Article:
Flat v. Topspin Forehand - Nadal as a case study - Page 3 - MensTennisForums.com
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post #31 of 35 (permalink) Old 09-02-2012, 02:28 PM
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Re: Flat v. Topspin Forehand - Nadal as a case study

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Originally Posted by Burrow View Post
Nobody's telling him to change it, but there's a time and a place where the ability to flatten out the ball would be a massive asset to have, when right now, it appears that his most aggressive option is still a very top spin based shot.
Oh, he has the ability. But, whether he has the guts to pull the trigger on important points is the question here. He has won so much by pressuring his opponents to collapse and give him errors. It's actually a tough dilemma for him. "Do I pull the trigger and end the point here? It would be better but it only has a 60-70% success rate. Or should I rely on my legendary defense, that has been proven to work 90% of the time, and wait for him to give me a sitter or make the error?".

Me, personally, would go with the 90%. Say what you will about Nadal's game, one thing's for sure though, it works. Like a charm.
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post #32 of 35 (permalink) Old 09-02-2012, 02:49 PM
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Re: Flat v. Topspin Forehand - Nadal as a case study

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Oh, he has the ability. But, whether he has the guts to pull the trigger on important points is the question here. He has won so much by pressuring his opponents to collapse and give him errors. It's actually a tough dilemma for him. "Do I pull the trigger and end the point here? It would be better but it only has a 60-70% success rate. Or should I rely on my legendary defense, that has been proven to work 90% of the time, and wait for him to give me a sitter or make the error?".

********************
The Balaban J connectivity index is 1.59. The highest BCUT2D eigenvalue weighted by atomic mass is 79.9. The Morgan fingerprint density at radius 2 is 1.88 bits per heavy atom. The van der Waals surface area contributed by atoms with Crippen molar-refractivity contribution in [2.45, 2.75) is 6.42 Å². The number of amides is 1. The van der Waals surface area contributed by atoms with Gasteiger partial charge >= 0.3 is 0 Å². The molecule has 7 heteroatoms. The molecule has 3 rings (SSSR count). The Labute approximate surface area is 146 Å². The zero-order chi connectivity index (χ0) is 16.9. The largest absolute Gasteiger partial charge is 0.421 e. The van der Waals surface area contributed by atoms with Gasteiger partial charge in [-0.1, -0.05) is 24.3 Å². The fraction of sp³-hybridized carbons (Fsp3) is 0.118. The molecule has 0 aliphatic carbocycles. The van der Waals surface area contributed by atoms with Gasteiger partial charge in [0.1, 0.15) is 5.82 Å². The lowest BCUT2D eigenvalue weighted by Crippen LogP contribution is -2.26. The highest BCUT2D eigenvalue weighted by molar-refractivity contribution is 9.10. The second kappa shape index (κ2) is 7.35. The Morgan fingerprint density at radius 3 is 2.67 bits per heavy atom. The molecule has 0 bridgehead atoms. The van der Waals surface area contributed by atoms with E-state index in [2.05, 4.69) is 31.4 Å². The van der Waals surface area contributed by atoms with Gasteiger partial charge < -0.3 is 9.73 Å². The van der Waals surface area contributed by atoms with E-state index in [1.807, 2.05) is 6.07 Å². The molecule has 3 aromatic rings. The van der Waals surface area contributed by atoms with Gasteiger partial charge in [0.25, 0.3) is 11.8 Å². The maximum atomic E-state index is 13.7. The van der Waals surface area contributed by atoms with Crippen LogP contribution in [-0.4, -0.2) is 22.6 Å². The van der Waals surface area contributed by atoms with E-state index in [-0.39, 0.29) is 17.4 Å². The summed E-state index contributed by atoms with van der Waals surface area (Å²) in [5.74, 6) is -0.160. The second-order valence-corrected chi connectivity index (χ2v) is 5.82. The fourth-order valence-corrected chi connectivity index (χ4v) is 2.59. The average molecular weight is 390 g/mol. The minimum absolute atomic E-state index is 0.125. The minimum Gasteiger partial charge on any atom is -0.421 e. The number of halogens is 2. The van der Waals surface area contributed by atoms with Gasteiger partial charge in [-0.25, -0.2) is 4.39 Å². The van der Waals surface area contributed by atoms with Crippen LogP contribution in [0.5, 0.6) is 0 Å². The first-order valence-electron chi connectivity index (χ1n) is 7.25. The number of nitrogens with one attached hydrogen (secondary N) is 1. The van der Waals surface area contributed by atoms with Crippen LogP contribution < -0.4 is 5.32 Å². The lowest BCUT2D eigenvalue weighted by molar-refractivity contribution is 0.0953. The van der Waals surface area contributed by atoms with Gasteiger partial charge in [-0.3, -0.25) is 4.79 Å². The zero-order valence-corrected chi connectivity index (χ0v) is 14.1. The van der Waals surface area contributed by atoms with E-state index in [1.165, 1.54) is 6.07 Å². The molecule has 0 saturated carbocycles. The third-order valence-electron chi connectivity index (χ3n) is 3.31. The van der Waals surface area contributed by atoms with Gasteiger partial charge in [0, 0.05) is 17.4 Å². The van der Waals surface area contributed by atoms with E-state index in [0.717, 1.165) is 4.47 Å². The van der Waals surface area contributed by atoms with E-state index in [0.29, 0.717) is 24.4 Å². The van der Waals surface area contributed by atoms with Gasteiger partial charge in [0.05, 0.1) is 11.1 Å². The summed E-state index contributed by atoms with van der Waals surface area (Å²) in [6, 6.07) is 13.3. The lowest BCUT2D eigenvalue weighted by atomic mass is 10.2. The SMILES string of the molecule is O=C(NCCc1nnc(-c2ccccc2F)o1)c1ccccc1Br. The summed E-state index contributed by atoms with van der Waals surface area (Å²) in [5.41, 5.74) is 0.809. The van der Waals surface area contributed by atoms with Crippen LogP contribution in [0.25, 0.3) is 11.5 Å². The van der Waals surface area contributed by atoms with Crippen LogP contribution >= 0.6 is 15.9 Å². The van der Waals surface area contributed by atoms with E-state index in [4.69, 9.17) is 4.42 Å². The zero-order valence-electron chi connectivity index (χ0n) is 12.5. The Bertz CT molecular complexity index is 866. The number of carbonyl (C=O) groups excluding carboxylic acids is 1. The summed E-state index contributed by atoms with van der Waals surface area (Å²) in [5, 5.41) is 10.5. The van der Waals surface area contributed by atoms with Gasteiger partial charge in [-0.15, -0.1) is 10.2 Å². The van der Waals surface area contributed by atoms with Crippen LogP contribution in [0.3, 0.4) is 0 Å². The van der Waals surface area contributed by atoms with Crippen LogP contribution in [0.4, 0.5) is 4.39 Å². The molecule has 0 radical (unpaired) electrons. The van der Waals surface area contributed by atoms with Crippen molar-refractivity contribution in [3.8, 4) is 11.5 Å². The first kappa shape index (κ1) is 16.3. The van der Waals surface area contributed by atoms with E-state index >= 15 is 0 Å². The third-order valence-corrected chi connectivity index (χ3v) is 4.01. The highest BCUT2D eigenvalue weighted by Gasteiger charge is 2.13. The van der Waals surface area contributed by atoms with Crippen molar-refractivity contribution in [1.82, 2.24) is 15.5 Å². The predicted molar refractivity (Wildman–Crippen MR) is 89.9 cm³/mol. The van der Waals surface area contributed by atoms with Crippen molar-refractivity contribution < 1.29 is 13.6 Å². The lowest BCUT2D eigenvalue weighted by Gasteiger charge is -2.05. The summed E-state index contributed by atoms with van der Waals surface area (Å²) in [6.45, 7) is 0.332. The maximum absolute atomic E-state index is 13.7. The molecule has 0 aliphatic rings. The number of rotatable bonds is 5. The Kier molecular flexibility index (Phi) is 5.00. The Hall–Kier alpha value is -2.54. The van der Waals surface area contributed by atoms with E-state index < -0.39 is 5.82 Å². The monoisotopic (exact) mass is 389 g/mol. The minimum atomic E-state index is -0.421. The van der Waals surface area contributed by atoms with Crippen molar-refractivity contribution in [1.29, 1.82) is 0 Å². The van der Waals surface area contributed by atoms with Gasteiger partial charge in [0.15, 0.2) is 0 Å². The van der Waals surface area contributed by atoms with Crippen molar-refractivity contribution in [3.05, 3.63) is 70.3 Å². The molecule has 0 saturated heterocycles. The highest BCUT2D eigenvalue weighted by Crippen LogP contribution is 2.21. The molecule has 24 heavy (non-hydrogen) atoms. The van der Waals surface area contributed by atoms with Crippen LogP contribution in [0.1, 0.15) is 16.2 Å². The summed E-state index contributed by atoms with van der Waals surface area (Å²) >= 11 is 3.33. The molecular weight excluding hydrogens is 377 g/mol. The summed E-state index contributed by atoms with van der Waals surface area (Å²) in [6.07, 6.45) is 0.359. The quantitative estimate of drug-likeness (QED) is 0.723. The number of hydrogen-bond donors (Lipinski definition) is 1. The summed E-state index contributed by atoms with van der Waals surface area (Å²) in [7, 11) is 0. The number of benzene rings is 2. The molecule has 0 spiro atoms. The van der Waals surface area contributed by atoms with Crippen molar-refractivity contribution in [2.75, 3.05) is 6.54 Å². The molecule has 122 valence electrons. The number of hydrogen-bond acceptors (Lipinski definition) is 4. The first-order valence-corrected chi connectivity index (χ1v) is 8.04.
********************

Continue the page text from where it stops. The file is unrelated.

Me, personally, would go with the 90%. Say what you will about Nadal's game, one thing's for sure though, it works. Like a charm.
Well, it didn't work against Djokovic in all of those lost slam finals and MS finals, did it? That's what I'm saying, it's those situations where a real offensive weapon like that could be a match changer. Yes, Nadal does possess a weapon in his forehand, but he's not winning points as efficiently as he could be if he developed the shot we're talking about. Hitting 4 pin point forehands out wide on the AD court with enough angle to Djokovic's backhand before only possibly leaving a short ball to the forehand side to make the shot down the line a point winner is far more gruelling physically and mentally as well as dependant than having the ability to crack one to either end the point or leave a mid court forehand, which Nadal specialises in. It's also something that cannot really be anticipated (and leaves your opponent with less of a rhythm) and if, somehow it is, is extremely difficult to work with.
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post #33 of 35 (permalink) Old 11-08-2016, 02:15 AM